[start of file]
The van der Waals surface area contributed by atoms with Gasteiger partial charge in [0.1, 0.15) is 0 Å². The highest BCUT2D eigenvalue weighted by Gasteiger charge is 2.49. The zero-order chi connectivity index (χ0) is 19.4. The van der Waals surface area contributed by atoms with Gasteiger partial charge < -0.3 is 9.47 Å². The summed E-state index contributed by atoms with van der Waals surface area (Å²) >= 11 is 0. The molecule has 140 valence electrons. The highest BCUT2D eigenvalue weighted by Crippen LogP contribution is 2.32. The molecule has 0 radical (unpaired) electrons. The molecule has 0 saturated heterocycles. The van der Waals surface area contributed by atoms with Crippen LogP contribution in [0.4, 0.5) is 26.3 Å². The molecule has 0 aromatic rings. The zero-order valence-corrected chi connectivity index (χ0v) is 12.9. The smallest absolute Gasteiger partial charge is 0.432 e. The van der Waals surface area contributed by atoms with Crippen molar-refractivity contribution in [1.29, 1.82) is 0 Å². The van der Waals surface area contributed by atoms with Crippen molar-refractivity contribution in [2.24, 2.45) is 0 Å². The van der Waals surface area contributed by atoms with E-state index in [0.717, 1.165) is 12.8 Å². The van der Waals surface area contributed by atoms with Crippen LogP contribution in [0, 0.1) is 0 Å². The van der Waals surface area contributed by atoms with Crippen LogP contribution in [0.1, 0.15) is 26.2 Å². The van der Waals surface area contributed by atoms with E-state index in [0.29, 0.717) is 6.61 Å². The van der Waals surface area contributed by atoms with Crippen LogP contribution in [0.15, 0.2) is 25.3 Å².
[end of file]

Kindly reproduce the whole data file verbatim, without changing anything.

The van der Waals surface area contributed by atoms with Gasteiger partial charge in [0.1, 0.15) is 0 Å². The highest BCUT2D eigenvalue weighted by Gasteiger charge is 2.49. The zero-order chi connectivity index (χ0) is 19.4. The van der Waals surface area contributed by atoms with Gasteiger partial charge < -0.3 is 9.47 Å². The summed E-state index contributed by atoms with van der Waals surface area (Å²) >= 11 is 0. The molecule has 140 valence electrons. The highest BCUT2D eigenvalue weighted by Crippen LogP contribution is 2.32. The molecule has 0 radical (unpaired) electrons. The molecule has 0 saturated heterocycles. The van der Waals surface area contributed by atoms with Crippen LogP contribution in [0.4, 0.5) is 26.3 Å². The molecule has 0 aromatic rings. The zero-order valence-corrected chi connectivity index (χ0v) is 12.9. The smallest absolute Gasteiger partial charge is 0.432 e. The van der Waals surface area contributed by atoms with Crippen molar-refractivity contribution in [1.29, 1.82) is 0 Å². The van der Waals surface area contributed by atoms with Crippen molar-refractivity contribution in [2.24, 2.45) is 0 Å². The van der Waals surface area contributed by atoms with E-state index in [0.717, 1.165) is 12.8 Å². The van der Waals surface area contributed by atoms with Crippen LogP contribution in [0, 0.1) is 0 Å². The van der Waals surface area contributed by atoms with Crippen LogP contribution in [0.1, 0.15) is 26.2 Å². The van der Waals surface area contributed by atoms with E-state index in [0.29, 0.717) is 6.61 Å². The van der Waals surface area contributed by atoms with Crippen LogP contribution in [0.15, 0.2) is 25.3 Å².